Singing, cracking jokes and laughing as they jam out to the sounds of the Eagles, Fleetwood Mac and Lynyrd Skynyrd on their guitars — that’s how the practice sessions for the Share the Road band usually unfold in Steve Drake’s attic.

And, they have happened to crank out a few original tunes themselves, enough for a debut EP.

Drake, a Midlothian High School junior, was at a Boy Scouts summer camp two years ago with William Hinson when they realized that they could both play the guitar. Hinson is also a Midlothian resident and is a senior at the Dallas-based School of Science and Engineering.

That was when the two started practicing and writing songs together.

“I’m a lot better than him,” Hinson remarked.

When they first started making music, Drake and Hinson wrote songs consistent with the road theme, with titles including “That One Guy Going 40 in a 70”, “Click it or Ticket” and “Tow Truck,” which later became the group’s first completed single.

When the two were in Boy Scouts, Drake and Hinson tried to have fun with anything they came across to pass the time. One of those things was a “Share the Road” sign at their campsite.

“We would stand out in front of the cars and yell ‘Share the Road!’ at them as they passed by,” Drake recalled. “It became this catchphrase. Like everyone would just start yelling ‘Share the Road!”

That sign inspired the name for their band, which later picked up two new members and vocalists, Bryce Crowell and Aubrey Mullen, and self-titled debut single, “Share the Road." The song was first heard by a live audience at the Lighthouse Coffee Bar in N. 9th Street.

“There were six people in the crowd, and they clapped. Those six people were our parents,” Hinson recalled.

Recruited initially because of his experience with the high school choir, Drake said Crowell wasn’t enthusiastic about the band at first. Originally showing up for just a few practices and exerting minimal effort, Drake said he knew Crowell was going to improve even though he indicated he might quit.

That was when Drake pulled out his birthday money.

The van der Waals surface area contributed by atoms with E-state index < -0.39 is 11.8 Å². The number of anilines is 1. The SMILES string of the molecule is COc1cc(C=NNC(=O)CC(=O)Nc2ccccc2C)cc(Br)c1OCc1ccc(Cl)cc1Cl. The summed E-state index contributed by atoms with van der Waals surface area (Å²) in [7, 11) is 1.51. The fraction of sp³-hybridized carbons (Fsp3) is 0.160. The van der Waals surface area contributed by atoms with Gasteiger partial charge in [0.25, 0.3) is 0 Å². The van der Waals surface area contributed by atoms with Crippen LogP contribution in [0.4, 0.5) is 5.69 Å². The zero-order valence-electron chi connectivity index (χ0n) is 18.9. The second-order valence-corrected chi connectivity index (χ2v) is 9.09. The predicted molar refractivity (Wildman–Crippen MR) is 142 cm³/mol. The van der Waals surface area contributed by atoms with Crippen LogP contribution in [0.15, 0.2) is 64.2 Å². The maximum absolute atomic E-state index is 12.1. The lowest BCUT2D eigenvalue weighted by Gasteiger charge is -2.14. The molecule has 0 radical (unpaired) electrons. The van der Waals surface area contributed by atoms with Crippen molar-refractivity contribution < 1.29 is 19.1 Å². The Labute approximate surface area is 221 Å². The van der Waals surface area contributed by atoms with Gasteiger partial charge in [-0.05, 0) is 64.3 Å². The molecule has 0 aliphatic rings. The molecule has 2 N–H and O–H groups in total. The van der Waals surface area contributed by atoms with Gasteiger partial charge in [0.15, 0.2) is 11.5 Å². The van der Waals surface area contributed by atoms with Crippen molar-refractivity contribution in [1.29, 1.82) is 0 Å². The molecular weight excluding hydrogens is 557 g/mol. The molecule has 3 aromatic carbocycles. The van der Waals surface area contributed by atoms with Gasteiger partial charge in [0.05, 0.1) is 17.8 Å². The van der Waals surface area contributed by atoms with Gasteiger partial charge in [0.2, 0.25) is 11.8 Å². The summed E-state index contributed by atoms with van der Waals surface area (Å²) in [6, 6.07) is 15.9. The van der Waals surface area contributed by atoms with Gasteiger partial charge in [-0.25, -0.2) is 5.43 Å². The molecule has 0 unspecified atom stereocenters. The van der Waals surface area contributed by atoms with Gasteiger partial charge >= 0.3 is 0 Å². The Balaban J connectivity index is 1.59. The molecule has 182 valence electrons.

“I was really, really, really desperate,” Drake recalled. “I was like Bryce, come on, I’ll do anything. I have $110. I’ll give you a $110 if you stay in the band. If I give you this $110, I’ll own you and you can’t back out of anything.”

Drake said Bryce accepted the $110 and actively participated with the band ever since.

As he listened to the retelling of the "bribery," Hinson looked over to Drake and said,“I think this is a great time to bring up that I’m going to quit unless you give me $110,” which drew a laugh from the group.

Even though they consider themselves a rock band, Hinson said their genre is more like FoRoSoCo, which is the debut album of the Bacon Brothers abbreviating folk, rock, soul and country.

“We were going to write music that we want to write, and we’re not going to stick to a genre,” Hinson said. “It’s just going to come out sounding what it sounds like.”

After spending months of recording, mixing and mastering their EP, Home Sessions Vol. 01 was almost ready to release.

There was just one problem. One of the singles, “Ronnie Had A Harmonica,” called for a harmonica part playing throughout.

Hinson said the band didn’t have a harmonica player.

“We talked to every single person we knew that played instruments, and talked to every single person that they knew,” Hinson said. “I emailed Huey Lewis, the greatest harmonica player of all time. He didn’t respond. I emailed Kevin Bacon. He didn’t respond.”

Eventually exhausting all of his options, Hinson said he came up with a creative solution to the problem.

“I went to Google, and I searched ‘royalty-free harmonica samples,’” he said. “Two of them came up that were in the wrong key and in the wrong tempo. So I went and held ‘alt’ on my keyboard and dragged it out to make it fit the time signature. Then I changed the key up and then I just threw in enough reverb on it to hide all of those edits.”

Even though Hinson is graduating high school in May and his bandmates still have another year left, he said the band would continue to practice, play together and send recordings to each other even if any of them moves out of state.

“I want to follow this wherever it goes,” Mullen said. “Whatever happens, I’m ready for it.”

The band released their first EP, Home Sessions Vol. 01, in May. To listen, follow the band on their website, www.sharetheroadband.com.


David Dunn, @DavidDunnInTX